What’s The Difference Between Dewey Decimal and Library of Congress?
The two major classification systems in libraries are described.
Both systems organize material based on disciplines (or classes of knowledge), both use a controlled vocabulary, and both are regularly revised to stay responsive to the changing information landscape.
But the systems do have notable differences; each system is briefly described below, followed by a comparison of the two.
Dewey Decimal Classification (DDC)
Developed in 1876 by Melvil Dewey, the Dewey Decimal Classification (DDC) system has served libraries for over a century and is the most commonly used library classification.
DDC is based on ten major classes, each of which represents a different discipline. Each class is then subdivided into ten subdivisions, which are then further divided depending on the specificity.
Library of Congress Classification (LCC)
Developed in the early 1900s, the Library of Congress Classification (LCC) has been in use for almost as long as DDC; this system was designed primarily to serve the information needs of Congress, and secondarily to serve the needs of other government agencies and scholars.
LCC is based on 21 major classes, each of which represents a different discipline. Each class is then subdivided into subclasses, each of which may have a different arrangement or a different number of further subdivisions.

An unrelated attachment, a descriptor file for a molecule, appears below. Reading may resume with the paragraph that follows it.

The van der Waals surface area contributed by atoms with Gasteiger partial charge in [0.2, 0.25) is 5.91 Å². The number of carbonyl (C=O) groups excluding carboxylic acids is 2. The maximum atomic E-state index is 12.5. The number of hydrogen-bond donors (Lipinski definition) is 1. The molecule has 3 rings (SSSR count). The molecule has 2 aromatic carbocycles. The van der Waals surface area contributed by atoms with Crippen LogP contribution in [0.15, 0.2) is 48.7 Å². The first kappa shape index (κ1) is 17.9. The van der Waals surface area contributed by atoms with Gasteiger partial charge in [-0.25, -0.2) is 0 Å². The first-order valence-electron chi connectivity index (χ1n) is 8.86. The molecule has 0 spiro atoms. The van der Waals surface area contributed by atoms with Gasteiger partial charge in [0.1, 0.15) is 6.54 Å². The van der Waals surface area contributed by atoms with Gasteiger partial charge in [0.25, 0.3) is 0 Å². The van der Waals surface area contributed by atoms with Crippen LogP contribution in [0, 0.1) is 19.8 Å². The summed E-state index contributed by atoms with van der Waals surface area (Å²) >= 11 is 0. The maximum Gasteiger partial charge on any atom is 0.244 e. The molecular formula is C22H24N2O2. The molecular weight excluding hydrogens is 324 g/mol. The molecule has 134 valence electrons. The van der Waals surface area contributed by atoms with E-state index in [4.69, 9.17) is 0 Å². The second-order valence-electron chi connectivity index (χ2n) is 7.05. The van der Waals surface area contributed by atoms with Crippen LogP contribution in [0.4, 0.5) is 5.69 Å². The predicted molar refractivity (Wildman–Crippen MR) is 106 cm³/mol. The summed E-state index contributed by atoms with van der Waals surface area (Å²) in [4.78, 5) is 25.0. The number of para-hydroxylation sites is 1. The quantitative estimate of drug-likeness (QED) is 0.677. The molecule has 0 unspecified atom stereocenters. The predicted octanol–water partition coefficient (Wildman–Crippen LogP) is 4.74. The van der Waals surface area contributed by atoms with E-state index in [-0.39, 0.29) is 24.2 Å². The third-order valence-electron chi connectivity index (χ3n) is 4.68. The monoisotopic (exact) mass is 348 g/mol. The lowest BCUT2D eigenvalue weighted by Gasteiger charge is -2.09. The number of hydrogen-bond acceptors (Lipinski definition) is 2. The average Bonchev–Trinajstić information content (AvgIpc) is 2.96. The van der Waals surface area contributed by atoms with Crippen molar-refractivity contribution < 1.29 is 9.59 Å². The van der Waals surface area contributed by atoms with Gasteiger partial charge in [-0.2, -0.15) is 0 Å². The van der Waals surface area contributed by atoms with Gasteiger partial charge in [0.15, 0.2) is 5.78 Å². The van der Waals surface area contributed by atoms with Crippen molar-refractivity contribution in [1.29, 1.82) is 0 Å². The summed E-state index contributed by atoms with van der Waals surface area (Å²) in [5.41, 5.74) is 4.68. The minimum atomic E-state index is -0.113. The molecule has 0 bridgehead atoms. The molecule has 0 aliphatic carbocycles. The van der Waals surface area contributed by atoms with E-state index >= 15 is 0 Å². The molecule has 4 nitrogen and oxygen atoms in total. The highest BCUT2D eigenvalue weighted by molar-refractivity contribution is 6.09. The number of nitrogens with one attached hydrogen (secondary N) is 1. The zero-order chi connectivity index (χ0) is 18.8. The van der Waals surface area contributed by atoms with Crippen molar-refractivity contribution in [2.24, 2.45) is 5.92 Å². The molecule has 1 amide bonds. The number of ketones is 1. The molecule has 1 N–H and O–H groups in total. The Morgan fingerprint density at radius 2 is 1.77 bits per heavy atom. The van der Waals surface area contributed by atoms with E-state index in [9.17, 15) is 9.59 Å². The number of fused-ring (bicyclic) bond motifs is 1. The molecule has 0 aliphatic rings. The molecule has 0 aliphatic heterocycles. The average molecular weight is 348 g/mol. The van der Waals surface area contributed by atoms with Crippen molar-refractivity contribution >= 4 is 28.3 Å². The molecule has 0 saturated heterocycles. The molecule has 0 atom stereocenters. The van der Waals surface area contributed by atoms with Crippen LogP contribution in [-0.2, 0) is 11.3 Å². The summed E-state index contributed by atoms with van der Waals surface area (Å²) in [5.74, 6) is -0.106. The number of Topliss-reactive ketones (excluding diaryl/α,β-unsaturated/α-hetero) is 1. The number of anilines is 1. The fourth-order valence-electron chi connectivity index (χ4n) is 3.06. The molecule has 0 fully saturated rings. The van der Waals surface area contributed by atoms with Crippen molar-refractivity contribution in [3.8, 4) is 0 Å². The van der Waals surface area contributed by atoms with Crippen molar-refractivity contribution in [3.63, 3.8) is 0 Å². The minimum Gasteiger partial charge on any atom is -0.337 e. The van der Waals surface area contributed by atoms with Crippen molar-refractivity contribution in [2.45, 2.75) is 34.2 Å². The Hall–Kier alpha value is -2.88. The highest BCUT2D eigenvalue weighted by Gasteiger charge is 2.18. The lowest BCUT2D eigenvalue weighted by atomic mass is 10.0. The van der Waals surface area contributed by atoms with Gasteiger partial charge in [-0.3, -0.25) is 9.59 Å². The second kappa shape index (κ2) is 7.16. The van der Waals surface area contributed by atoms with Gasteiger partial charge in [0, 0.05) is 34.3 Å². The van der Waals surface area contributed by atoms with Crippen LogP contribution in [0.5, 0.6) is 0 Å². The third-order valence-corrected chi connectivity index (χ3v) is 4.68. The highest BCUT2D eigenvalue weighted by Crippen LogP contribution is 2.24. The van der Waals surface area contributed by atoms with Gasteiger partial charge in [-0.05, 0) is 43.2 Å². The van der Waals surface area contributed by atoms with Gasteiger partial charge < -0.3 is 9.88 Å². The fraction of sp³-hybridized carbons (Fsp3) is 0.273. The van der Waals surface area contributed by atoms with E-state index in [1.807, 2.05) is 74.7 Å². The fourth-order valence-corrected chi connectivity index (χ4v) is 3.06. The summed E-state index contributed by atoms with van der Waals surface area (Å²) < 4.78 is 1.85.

Comparison of DDC to LCC
* DDC is used in most public and school libraries; LCC is used in most academic and special libraries.
* The DDC only uses numbers; LCC uses both letters and numbers.
* DDC has classifications for fiction and poetry; LCC does not.
* DDC is more of a closed system—because all of the numbers have been assigned, the system cannot be expanded for new disciplines. The LCC system allows for more classifications.
* DDC follows a hierarchical pattern that uses consistent sub-divisions. For example, the sub-division 03 is for dictionaries and encyclopedias, so dictionaries and encyclopedias related to food and drink are 641.03 and dictionaries and encyclopedias related to buildings and construction are 690.03. In contrast, LCC sub-classifications do not follow a consistency across sub-divisions.
* Critics have noted that both systems place a heavy emphasis on American and European cultures at the expense of other cultures.
Battles, M. (2004). Library: An unquiet history. New York: W. W. Norton & Co.
Rubin, R. E. (2004). Foundations of library science, 2nd ed. New York: Neal-Schuman.